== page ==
Yorkshire Building Society has replaced its HP OpenView IT management tool with ServiceNow’s cloud software, offering greater insight into the business value of the IT department.
The Yorkshire is the UK’s second largest building society with 3.5 million customers, and assets of over £33 billion. It has 4,500 employees spread across two head offices and over 300 branches, and supports 250 IT staff.
By deploying ServiceNow the building society aims to improve employee experience through increased self-service and service desk automation, and enable feedback on how the IT department impacts performance across the organisation.
“We are making a clear connection between how many mortgages are being sold, how many savings accounts we have got, and tracking that back to say how the business is a success and how the IT underpins it,” Danny Potts, IT service transition manager at Yorkshire Building Society.
“Some of the functionality we are getting out of ServiceNow allows us to do that, in terms of the dashboards and metrics we have in place. That would just not have been feasible in our previous service management toolset,” he told ComputerworldUK.
The Yorkshire had previously been using an ageing, on-premise version of HP OpenView service management software. The decision was made to upgrade to ServiceNow’s Saas tools due to the improved product features, and the lower initial cost of setup involved in implementing a software as a service (Saas) tool.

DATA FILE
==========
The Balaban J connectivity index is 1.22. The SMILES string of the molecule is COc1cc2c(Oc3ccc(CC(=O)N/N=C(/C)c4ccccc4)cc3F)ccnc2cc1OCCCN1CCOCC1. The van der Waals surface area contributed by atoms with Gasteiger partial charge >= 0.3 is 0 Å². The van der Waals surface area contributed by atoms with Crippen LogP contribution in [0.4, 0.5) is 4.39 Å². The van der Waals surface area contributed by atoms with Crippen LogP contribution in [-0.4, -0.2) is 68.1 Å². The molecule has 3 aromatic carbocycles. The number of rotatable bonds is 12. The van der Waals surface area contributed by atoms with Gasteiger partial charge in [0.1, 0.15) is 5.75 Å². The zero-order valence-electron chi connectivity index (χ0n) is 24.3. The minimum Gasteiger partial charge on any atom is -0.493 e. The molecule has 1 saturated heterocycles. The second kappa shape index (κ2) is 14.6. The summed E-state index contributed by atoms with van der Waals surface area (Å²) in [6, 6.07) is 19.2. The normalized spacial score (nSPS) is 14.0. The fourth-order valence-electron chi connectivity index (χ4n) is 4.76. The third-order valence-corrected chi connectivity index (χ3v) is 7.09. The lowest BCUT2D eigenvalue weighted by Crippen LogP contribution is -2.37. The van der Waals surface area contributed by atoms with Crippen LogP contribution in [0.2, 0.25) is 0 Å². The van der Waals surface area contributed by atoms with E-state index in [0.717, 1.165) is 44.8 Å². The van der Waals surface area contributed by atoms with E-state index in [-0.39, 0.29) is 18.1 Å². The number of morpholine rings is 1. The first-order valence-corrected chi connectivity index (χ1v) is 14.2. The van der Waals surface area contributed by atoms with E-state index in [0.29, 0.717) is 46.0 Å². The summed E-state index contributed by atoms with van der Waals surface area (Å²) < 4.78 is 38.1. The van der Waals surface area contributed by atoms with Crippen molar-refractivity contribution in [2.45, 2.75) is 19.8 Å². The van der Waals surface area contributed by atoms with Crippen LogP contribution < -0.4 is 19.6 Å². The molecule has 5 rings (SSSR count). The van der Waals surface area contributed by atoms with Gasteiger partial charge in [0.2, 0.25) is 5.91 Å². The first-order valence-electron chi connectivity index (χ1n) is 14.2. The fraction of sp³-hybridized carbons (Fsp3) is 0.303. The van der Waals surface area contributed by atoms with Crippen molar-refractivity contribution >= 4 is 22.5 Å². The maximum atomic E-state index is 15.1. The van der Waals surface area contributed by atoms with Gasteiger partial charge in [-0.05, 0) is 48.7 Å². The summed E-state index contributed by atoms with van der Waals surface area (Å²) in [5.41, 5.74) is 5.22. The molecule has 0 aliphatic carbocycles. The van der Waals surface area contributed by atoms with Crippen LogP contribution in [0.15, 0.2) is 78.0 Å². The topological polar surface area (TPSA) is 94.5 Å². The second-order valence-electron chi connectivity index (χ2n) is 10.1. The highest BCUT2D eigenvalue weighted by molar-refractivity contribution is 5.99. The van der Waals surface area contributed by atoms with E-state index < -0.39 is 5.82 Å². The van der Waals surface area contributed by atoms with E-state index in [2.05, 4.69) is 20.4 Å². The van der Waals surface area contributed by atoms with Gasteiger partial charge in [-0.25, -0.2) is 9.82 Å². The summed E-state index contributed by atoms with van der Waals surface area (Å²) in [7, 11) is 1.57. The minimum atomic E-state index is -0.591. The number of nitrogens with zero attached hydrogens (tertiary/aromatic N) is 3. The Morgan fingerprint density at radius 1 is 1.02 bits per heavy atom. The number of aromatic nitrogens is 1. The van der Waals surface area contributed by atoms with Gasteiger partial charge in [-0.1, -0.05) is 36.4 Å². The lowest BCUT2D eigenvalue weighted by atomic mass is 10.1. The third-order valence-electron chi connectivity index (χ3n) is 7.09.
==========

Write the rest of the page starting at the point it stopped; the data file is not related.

“The version of OpenView we were running on was quite outdated, and the upgrade path didn’t just involve software – it would have also involved upgrading the infrastructure," said Potts.
“However we didn’t want to build a whole new infrastructure for a service management toolset when there is Saas available on the market. Our core business is selling mortgages, not doing IT.”
The Yorkshire has now deployed ServiceNow’s incident management, problem management, portfolio management and tools to support a configuration management database (CMDB). The software went live in February after beginning implementation in August 2013, with initial installation and set-up costs of less than £500,000. Resource management and orchestration modules may be added in future too, as well as integrating live monitoring feeds into ServiceNow.
The tools have been well received by employees, says Potts, and IT staff have also been able to access the service management software on Apple iPads, enabling greater mobility in the workplace that would have not been possible on the legacy software.
“The interface is seen as extremely user-friendly. A lot of people already used to using social media like the front end,” Potts said.
Potts also expects that ServiceNow will aid the roll out of new applications at the building society, including Oracle BPM, Oracle Fusion, Oracle Business Intelligence, and a cost centre management tool from Hyperium.
Earlier this year ServiceNow revealed another financial service client, globlal reinsurance firm Swiss Re, which replaced 20 legacy applications, allowing it to gain greater insight into problems areas across its business.
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